Nursing faculty's experience broadens on path to master's

A photo of Caroline Crumley

When Caroline Crumley returned to college for her master’s of science degree in nursing, she took the opportunity during clinicals to broaden her knowledge in different areas of nursing.

“I had specialized in neonatal care and pediatrics and had always worked in the acute intensive care areas. Since I had seldom been in the outpatient setting I focused my clinical course time there. So I did my clinicals with a pediatrician, an internal medicine physician, a geriatric nurse practitioner, and a physician with dual internal medicine and pediatric specialty. All clinicals provided a wonderful experience and to be involved with these specialties outside of the hospital environment also met my course objectives,” Crumley said.

Crumley recently earned her MSN through the University of Arkansas at Fayetteville’s online degree program. She walked at the commencement ceremony on campus in December 2016 and was able to meet some of her fellow online classmates including a military nurse from Germany.

“I was so glad to meet her since we had share a part of the student life online,” Crumley said. “I would encourage anyone wanting to refresh their training or continuing their education to give online education a try. It’s a new way of learning, and your age doesn’t matter”.

Crumley grew up in Independence County and attended the University of Central Arkansas where she ultimately earned a master’s degree in education. She also participated in a graduate assistantship. “I wouldn’t trade that experience for anything in the world,” Crumley said.

After teaching for a few years, Crumley decided to enroll in nursing school at the University of Arkansas for Medical Sciences. She said she always knew she wanted to work in pediatrics. “I grew up with a disabled uncle, which probably instilled my love of working with disabled children and helped me relate to them,” she said. “With both teaching and nursing, you do it because you want to be a service professional. They are selfless professions. You have to be willing to help wherever you are needed.”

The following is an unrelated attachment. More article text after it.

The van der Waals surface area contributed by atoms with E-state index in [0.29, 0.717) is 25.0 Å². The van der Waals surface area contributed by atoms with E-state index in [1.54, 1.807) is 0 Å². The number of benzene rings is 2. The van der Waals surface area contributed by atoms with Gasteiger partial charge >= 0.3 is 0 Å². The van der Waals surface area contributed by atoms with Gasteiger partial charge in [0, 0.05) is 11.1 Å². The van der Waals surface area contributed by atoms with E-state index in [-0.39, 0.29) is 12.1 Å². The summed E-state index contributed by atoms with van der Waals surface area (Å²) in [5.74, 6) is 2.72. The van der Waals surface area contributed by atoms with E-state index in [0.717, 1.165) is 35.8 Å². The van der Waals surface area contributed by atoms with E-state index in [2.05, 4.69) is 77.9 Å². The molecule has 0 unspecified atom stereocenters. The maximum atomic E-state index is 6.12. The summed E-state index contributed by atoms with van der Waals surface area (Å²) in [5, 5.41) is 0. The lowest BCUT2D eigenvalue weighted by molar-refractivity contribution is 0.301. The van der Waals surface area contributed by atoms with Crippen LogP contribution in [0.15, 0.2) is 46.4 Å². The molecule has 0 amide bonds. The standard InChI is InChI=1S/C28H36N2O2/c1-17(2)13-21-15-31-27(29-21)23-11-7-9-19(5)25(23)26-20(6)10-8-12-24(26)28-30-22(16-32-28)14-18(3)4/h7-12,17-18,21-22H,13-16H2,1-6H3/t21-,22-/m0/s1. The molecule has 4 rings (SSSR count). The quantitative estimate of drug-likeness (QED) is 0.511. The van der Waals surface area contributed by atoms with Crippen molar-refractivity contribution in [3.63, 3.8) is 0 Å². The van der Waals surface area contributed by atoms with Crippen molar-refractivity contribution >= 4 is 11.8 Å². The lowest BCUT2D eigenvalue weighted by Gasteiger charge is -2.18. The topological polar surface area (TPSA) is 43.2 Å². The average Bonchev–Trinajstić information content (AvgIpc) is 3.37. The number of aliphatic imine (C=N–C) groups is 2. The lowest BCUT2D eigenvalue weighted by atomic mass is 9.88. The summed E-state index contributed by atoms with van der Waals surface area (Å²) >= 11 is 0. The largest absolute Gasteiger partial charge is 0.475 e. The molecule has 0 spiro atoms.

Crumley worked for over 15 years at Arkansas Children’s Hospital in Little Rock and also worked in high-risk neonatal care at UAMS. She also assisted with on-the-job training for new nursing staff members. In addition to two master’s degrees, Crumley also holds a national registered nurse certification in acute care neonatal and is a certified pediatric nurse.

Crumley returned to Independence County and joined the University of Arkansas Community College nursing and allied health faculty in 2012. She teaches certified nursing assistant courses to concurrent students attending UACCB as well as post-secondary students. Crumley also works with the RN entry-level nursing students and does online courses for students working toward a bachelor of science in nursing degree.

“I love working with the concurrent high school students. They are just so eager and delighted to learn,” Crumley said.

Crumley is an outdoor enthusiast and enjoys gardening, fishing, hunting and camping when she has the time to spare. She travels to Branson every year with her family and enjoys taking care of her “fur babies” which include two cats and a dog.